Saturday, January 16, 2010

The father of stress

In order to gain some context about the study of stress, I’ve been reading The Stress of Life, by Hans Selye. His story is a nice example of how the scientific process sometimes succeeds in ways it isn’t really expected to.

As a newly-minted researcher in the 1930s, Selye was studying reproductive hormones by injecting rats with extracts from rat ovaries and placentas. He was hoping to discover a new sex hormone. At one point, he thought he’d found one: a particular extract caused the rats’ adrenal cortices (the outer part of the adrenal glands) to enlarge, their lymphatic structures (part of the immune system, clubhouses for white blood cells) to shrink, and stomach ulcers to form, in a reproducible triad of reactions. He writes, “You may well imagine my happiness! At the age of 28, I already seemed to be on the track of a new hormone.”

As Selye continued to test his new hormone, however, he found that extracts from the pituitary gland caused the same reaction. (Maybe the pituitary makes this new hormone as well?) But he also noticed that the less pure his extracts were, the greater this triad of reactions was. If the reactions were happening because of a new hormone he had isolated, less pure extracts should cause smaller reactions, not greater ones. So Selye injected the rats with formalin, to see how they responded to something toxic that was definitely not a new sex hormone. And the same triad of reactions showed up, even more dramatically.

Young Selye was crushed. “I do not think I had ever been more profoundly disappointed! Suddenly all my dreams of discovering a new hormone were shattered. All the time and all the materials that went into this long study were wasted.” He sulked for days, unable to focus his energy on his work.

As Selye marshalled himself to return to work, he began to realize that, in fact, he had isolated a general reaction to damage to the body. Any damage will have some consquences specific to the type of damage (trauma, infection, ongoing difficult social situations), but Selye realized that he was now able to describe the general consequences that are associated with all damage. In fact, he enthused, “I could find no noxious agent that did not produce the syndrome.” He was re-energized and hugely enthusiastic about this new direction of research.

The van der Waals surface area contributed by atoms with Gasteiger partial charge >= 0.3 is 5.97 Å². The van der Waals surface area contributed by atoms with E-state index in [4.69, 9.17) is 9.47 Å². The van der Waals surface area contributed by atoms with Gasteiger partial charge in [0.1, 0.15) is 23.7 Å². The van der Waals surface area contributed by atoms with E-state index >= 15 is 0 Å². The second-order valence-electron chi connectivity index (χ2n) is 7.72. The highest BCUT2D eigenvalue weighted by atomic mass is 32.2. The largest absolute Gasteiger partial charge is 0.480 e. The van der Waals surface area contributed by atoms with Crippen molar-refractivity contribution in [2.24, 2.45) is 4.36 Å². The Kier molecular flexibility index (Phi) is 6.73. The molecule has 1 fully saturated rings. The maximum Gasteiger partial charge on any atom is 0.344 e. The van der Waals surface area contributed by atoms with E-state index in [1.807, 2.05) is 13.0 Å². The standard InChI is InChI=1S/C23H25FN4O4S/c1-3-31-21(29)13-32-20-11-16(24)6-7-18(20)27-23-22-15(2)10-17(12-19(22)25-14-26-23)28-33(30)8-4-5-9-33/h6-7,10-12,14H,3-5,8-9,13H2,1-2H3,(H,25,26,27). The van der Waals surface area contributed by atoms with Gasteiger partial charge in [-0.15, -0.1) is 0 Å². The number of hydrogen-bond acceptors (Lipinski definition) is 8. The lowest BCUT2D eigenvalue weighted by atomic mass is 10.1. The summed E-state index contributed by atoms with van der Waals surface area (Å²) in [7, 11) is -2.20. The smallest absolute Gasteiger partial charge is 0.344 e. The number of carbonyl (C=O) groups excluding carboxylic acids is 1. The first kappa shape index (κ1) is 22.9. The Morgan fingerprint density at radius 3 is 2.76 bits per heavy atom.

Unfortunately, Selye’s mentors and co-workers thought he was crazy. A respected friend called his new direction “the pharmacology of dirt.” However, one mentor, who happened to be a Nobel laureate, did support Selye. Without that one supporter, he might have given up, and it might have been many more years before we were able to start to talk about the health effects of stress. Or perhaps the enthusiasm (or lack of perspective) of youth would have carried him through. Who knows.

Selye first published about his new “damage syndrome” in 1936, and a few years later borrowed the term “stress” from physics as a more concise name. He insists that despite common usage today, “stress” is caused by a “stressor” (a neologism of Selye’s making), so if you are being precise, you should say that you have “stress produced by interpersonal relationships,” not “interpersonal stress.” Being a reasonable sort of guy, however, he allows as to how we are all going to say things imprecisely from time to time, and he’s okay with that. He shares the lovely story of his lecture on stress to the professors of the Collège de France, in French, at the end of which the professors earnestly argued about how to translate “stress” into French (dommage? aggression? tension? détress?), at the end of which it was agreed that a new French word must be coined; that the term must be masculine (he didn’t quite understand why); and so henceforth he might refer to his syndrome as le stress.

Towards the end of his book, Selye reflects on why he felt compelled to write about stress for the layperson:

Here, I have ventured into pure philosophy: a very dangerous thing for a medical scientist to do, and a thing for which I shall no doubt be severely rebuked by some of my more reserved and reticent colleagues! But, you see, it is part of my philosophy that I must express myself, so I cannot help it. It was indeed very stressful to spend all my adult life in the laboratory, working on stress; it was perhaps even more stressful to express my thoughts in the form of this book and of the many lectures I gave about its substance. But well do I know that not to express all this would have deprived me of much eustress and caused me much more distress.
It’s a charming book and I’m glad I took the time to read it, even though I’m unlikely to be able to cite very much of it in any papers that I write, due to its age.

Hans Selye, M.D. The Stress of Life, revised edition. McGraw-Hill, 1978.


  1. The one who said: "the pharmacology of dirt" was not a respected friend, but one professor Selye had when he was a student (before he discovered the GAS in 1936)

  2. I took a look in the text, and I think we’re both right. It reads: “ senior professor whom I admired very much and whose opinion meant a great deal to me. I knew he was a real friend...” I probably should have emphasized more that this friend was also a professor. (Maybe I was assuming that researchers don’t have non-academic friends!)